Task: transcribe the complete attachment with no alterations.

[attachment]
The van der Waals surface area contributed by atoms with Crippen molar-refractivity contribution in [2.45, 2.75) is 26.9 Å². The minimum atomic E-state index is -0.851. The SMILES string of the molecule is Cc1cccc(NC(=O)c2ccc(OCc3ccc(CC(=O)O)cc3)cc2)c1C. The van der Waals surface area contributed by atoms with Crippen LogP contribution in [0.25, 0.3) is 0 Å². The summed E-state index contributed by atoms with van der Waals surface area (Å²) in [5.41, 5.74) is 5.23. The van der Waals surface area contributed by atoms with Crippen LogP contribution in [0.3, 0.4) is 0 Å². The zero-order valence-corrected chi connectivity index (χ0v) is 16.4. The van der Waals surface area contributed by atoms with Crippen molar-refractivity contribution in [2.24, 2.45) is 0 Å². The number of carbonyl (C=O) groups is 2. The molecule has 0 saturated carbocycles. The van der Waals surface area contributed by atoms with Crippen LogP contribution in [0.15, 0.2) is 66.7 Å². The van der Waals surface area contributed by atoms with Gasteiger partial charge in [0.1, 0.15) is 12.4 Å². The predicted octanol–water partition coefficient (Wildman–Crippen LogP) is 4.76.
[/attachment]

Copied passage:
The van der Waals surface area contributed by atoms with Crippen molar-refractivity contribution in [2.45, 2.75) is 26.9 Å². The minimum atomic E-state index is -0.851. The SMILES string of the molecule is Cc1cccc(NC(=O)c2ccc(OCc3ccc(CC(=O)O)cc3)cc2)c1C. The van der Waals surface area contributed by atoms with Crippen LogP contribution in [0.25, 0.3) is 0 Å². The summed E-state index contributed by atoms with van der Waals surface area (Å²) in [5.41, 5.74) is 5.23. The van der Waals surface area contributed by atoms with Crippen LogP contribution in [0.3, 0.4) is 0 Å². The zero-order valence-corrected chi connectivity index (χ0v) is 16.4. The van der Waals surface area contributed by atoms with Crippen molar-refractivity contribution in [2.24, 2.45) is 0 Å². The number of carbonyl (C=O) groups is 2. The molecule has 0 saturated carbocycles. The van der Waals surface area contributed by atoms with Crippen LogP contribution in [0.15, 0.2) is 66.7 Å². The van der Waals surface area contributed by atoms with Gasteiger partial charge in [0.1, 0.15) is 12.4 Å². The predicted octanol–water partition coefficient (Wildman–Crippen LogP) is 4.76.